Questions about growth are not confined to the near term. There’s a risk that Fusion-io’s technology, while a good fit for Facebook’s IT environment, may be confined to a niche. Facebook’s strategy is not an IT market indicator. For example, after concluding that a realized environment scales more efficiently than virtualization, Facebook is planning to deploy microservers from Intel Corp. in 2012. But even Intel itself expects microservers to grow to only 10% of the server market.
Gallagher argues that because Fusion-io’s cache technology is only 10% to 15% of the primary memory market and that may not be changing anytime soon. A fact he illustrates with the commentary on Intel’s foray into the video-chip market for servers—as Fusion-io’s cache systems plug into graphic chip slots. As Intel threatens to commoditize graphics-chip maker nVidia, it may do the same to Fusion-io.
Aside from their upcoming IPO, Fusion-io has been in the news over the past few months for their ambitious practices of reaching into the data-warehouse and cloud-storage and -computing industry. In October they expanded their offices into the UK. Facebook may be their primary customer, making 10% of their total sales, but the global financial company Credit Suisse has also boasted implementing the company’s ioMemory to boost their data access performance by more than five-times.
As recently as early March, Fusion-io broke computing records and set new milestones alongside Supermicro by exceeding the million IOPS barrier, the outcome part of an OEM partnership between the two companies.
My ANGLE on Fusion-io’s Market Opportunity is Being Driven By the Facebook Megatrend
Fusion-io’s total available market is bigger than most people think because flash can play, architecturally in four (4) key markets: 1) at the memory level as a cheaper and persistent version of RAM; 2) as cache in an array; 3) as SSD in an array or as 4) an appliance.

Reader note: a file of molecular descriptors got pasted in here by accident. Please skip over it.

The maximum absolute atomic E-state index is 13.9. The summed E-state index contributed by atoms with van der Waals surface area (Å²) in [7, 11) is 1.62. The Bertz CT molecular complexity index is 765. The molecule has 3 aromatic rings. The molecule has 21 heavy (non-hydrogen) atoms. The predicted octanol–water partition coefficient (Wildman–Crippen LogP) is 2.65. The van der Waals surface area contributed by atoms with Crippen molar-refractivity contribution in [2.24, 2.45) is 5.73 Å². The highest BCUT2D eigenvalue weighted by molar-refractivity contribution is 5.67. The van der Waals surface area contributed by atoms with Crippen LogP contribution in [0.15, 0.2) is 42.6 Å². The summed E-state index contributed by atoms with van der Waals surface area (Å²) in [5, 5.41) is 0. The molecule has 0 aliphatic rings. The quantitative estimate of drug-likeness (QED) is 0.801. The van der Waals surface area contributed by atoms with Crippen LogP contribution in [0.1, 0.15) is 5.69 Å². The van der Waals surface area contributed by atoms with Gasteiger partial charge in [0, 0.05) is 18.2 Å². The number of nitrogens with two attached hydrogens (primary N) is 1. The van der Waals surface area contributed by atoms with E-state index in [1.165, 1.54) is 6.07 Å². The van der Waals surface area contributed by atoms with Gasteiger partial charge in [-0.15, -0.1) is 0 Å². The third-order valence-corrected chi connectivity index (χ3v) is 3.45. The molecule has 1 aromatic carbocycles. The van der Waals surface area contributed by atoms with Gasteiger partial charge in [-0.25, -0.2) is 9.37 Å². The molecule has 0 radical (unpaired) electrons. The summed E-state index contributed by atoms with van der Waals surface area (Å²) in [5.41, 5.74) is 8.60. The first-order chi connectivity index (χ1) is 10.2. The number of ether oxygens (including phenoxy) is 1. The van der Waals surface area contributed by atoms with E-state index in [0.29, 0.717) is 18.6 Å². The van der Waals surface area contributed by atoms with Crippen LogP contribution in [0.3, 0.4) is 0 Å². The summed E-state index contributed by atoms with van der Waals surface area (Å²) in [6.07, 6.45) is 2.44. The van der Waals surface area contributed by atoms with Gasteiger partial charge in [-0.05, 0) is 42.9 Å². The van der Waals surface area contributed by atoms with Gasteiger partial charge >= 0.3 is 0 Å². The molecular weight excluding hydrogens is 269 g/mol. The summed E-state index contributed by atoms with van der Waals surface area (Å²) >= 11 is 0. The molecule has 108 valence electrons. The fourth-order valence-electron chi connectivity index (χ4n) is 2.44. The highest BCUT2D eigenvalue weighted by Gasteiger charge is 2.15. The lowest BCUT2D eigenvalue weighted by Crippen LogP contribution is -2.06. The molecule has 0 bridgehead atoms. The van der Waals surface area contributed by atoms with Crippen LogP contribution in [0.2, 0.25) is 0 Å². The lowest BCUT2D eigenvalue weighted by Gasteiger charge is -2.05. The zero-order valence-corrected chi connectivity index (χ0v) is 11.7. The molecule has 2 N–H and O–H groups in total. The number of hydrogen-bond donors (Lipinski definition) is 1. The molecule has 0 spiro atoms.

The WSJ talks about competition such as a startup called Violin – a company that plays only in one the four market mentioned above an appliance (#4).
To suggest that Violin is a competitor to Fusion-io is a stretch and bad research on the Wall Street Journal. For years the storage hierarchy has been basically the same: memory, cache, disk. Now with persistent flash, it changes everything. The key is software and Fusion-io has the lead.
Fusion-io’s secret sauce is software and specifically software that eliminates all the traditional disk overhead. It’s not just solid state storage (which by itself is big and the new standard) but the software technology component for Fusion is game-changing which is why it’s so valuable. Fusion-io is part of the Facebook megatrend because they power the component flash and software that is a key part of the Facebook (aka cloud) “new operating system” for the lack of a better description. Plus from a cost to scale perspective Fusion-io is ultimately cheaper than an appliance. This alone gives them a long lead on others such as R&D companies like Violin who are desperately trying to rush their products to market.
Comparing Violin to Fusion-io is like comparing the tablet clones trying to take on Apple iPad. Now almost two years later since Apple announced the iPad the competition continues to struggle to catch up. Now matter how fast Violin rushes something to market it will be very difficult for them to catchup with Fusion-io.
Facebook IS the future of data center platforms. Positioning Facebook as a niche is idiotic. Sure today few data centers are at the scale of Facebook, but think about the future –Facebook’s level of scale is what big enterprises will be running at.
Facebook is pointing the way.
[Editor’s Note: Kit Dotson contributed to this story. –mrh]